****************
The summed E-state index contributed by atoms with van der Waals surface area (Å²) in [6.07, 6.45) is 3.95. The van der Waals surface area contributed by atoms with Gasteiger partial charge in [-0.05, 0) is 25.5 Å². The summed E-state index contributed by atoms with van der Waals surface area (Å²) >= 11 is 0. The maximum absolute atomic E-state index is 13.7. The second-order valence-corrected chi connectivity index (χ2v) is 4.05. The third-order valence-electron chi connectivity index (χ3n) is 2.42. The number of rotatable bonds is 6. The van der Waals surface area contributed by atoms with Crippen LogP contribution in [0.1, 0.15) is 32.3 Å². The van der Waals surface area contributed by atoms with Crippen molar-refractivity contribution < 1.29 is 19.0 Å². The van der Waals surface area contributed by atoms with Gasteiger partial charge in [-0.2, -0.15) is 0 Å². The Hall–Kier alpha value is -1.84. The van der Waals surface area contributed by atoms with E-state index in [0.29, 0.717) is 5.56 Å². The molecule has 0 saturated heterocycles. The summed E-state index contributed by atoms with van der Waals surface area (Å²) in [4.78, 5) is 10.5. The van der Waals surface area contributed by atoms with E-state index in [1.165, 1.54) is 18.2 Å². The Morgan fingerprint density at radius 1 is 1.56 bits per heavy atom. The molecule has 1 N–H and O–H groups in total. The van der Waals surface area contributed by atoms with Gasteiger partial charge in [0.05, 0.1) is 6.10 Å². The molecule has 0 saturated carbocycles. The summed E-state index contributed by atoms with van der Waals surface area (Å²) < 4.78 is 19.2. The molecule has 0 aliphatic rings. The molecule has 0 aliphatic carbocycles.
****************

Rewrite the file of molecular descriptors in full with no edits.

The summed E-state index contributed by atoms with van der Waals surface area (Å²) in [6.07, 6.45) is 3.95. The van der Waals surface area contributed by atoms with Gasteiger partial charge in [-0.05, 0) is 25.5 Å². The summed E-state index contributed by atoms with van der Waals surface area (Å²) >= 11 is 0. The maximum absolute atomic E-state index is 13.7. The second-order valence-corrected chi connectivity index (χ2v) is 4.05. The third-order valence-electron chi connectivity index (χ3n) is 2.42. The number of rotatable bonds is 6. The van der Waals surface area contributed by atoms with Crippen LogP contribution in [0.1, 0.15) is 32.3 Å². The van der Waals surface area contributed by atoms with Crippen molar-refractivity contribution < 1.29 is 19.0 Å². The van der Waals surface area contributed by atoms with Gasteiger partial charge in [-0.2, -0.15) is 0 Å². The Hall–Kier alpha value is -1.84. The van der Waals surface area contributed by atoms with E-state index in [0.29, 0.717) is 5.56 Å². The molecule has 0 saturated heterocycles. The summed E-state index contributed by atoms with van der Waals surface area (Å²) in [4.78, 5) is 10.5. The van der Waals surface area contributed by atoms with E-state index in [1.165, 1.54) is 18.2 Å². The Morgan fingerprint density at radius 1 is 1.56 bits per heavy atom. The molecule has 1 N–H and O–H groups in total. The van der Waals surface area contributed by atoms with Gasteiger partial charge in [0.05, 0.1) is 6.10 Å². The molecule has 0 saturated carbocycles. The summed E-state index contributed by atoms with van der Waals surface area (Å²) < 4.78 is 19.2. The molecule has 0 aliphatic rings. The molecule has 0 aliphatic carbocycles.